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Germination and grain vigour of naked oat in response to grain moisture at harvest

Published online by Cambridge University Press:  24 October 2001

P. PELTONEN-SAINIO
Affiliation:
Department of Plant Production, P.O. Box 27, FIN-00014 University of Helsinki, Finland Present address: MTT, Agrifood Research Finland, Plant Production Research, FIN-31600 Jokioinen, Finland
S. MUURINEN
Affiliation:
Department of Plant Production, P.O. Box 27, FIN-00014 University of Helsinki, Finland Present address: MTT, Agrifood Research Finland, Plant Production Research, FIN-31600 Jokioinen, Finland
M. VILPPU
Affiliation:
Department of Plant Production, P.O. Box 27, FIN-00014 University of Helsinki, Finland
A. RAJALA
Affiliation:
Department of Plant Production, P.O. Box 27, FIN-00014 University of Helsinki, Finland Present address: MTT, Agrifood Research Finland, Plant Production Research, FIN-31600 Jokioinen, Finland
F. GATES
Affiliation:
Department of Food Technology, P.O. Box 27, FIN-00014 University of Helsinki, Finland
A.-M. KIRKKARI
Affiliation:
Work Efficiency Institute, P.O. Box 13, FIN-05201 Rajamäki, Finland

Abstract

Naked oat grain, which is free from lemma and palea, has high nutritional quality, but the unprotected grain is prone to mechanical damages caused by combine harvesting. Naked oats were grown for 3 years in southern Finland, at Viikki Experimental Farm, University of Helsinki (60° 13′N) to produce seed material for laboratory tests that evaluated: (1) genotypic differences of naked oat in sensitivity to damage during harvesting at grain moisture varying from c. 10% up to 50%, (2) the effect of mechanical damage on germination and grain vigour, and (3) grain characteristics contributing to susceptibility to reduced grain viability. In 1997, one naked (Rhiannon) and husked oat cultivar (Salo) were harvested, and in 1998–1999 additional four naked cultivars (Bullion, Lisbeth, Neon, SW 95926) were included. One large plot (14 m×10 m) was sown per cultivar. Two sowing times were used. Fully ripened grains were combine harvested on several occasions for each plot to obtain differences in grain moisture at harvest. Simultaneously, panicle samples were collected, dried and threshed by hand (controls). Grain moisture at each sampling and harvesting was monitored. About 3 months after harvesting, germination tests on blotting paper were carried out. Proportions of normally developed seedlings, seedlings lacking either radicle or hypocotyl, damaged coleoptiles, dead grains and lethally fungus-infected grains were recorded from combine harvested and hand threshed samples on different cultivars and harvest moistures. Tests on seedling elongation, seedling emergence through sand (2 cm and 5 cm depth), and ion leakage were applied to evaluate grain vigour. Groat weight, diameter, length, roundness, hardness and protrusion of embryo were determined.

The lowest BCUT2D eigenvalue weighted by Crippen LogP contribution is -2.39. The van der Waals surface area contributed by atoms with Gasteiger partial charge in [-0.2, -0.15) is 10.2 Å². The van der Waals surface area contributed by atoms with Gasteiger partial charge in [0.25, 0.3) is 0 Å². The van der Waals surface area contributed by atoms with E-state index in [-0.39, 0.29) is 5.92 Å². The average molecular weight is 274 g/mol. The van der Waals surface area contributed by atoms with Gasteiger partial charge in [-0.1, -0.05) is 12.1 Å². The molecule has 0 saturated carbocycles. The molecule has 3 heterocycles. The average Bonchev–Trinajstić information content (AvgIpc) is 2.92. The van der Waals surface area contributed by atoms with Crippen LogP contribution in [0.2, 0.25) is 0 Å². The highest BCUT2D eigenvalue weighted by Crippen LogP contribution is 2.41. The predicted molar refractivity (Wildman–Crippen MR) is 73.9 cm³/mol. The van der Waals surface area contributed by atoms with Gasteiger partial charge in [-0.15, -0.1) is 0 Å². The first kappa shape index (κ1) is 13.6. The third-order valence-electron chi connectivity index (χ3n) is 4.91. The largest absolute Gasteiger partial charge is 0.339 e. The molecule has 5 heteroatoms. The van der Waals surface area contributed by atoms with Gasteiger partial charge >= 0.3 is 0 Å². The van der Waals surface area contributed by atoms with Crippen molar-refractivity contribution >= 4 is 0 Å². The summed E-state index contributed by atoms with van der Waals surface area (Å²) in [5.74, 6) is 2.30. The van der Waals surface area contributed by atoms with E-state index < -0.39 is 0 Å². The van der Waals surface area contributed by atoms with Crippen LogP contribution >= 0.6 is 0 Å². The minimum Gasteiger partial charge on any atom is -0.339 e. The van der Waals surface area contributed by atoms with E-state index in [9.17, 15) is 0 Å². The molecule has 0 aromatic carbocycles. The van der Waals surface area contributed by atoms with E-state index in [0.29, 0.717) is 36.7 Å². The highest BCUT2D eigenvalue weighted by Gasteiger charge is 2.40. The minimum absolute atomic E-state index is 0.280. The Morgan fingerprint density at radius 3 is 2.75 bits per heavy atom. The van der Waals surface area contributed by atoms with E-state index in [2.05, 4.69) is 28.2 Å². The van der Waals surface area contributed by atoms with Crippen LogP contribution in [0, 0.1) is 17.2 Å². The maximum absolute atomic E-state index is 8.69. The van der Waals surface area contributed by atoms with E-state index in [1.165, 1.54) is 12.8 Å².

Our results indicated that naked cultivars were far more prone to mechanical damages than husked Salo, but differences among naked cultivars in susceptibility occurred. When targeting germination of [ges ] 75%, grain moisture at harvest should not exceed 19–26% depending on cultivar. Abnormal seedlings appeared irrespective of grain moisture at harvest, but the higher the grain moisture, more dead grains were found in harvested grains after storage. Seed vigour did not alter parallel to germination ability. High proportion of small grains in harvested yield and softer groats contributed to decreased sensitivity to mechanical damages.

Type
Research Article
Copyright
2001 Cambridge University Press

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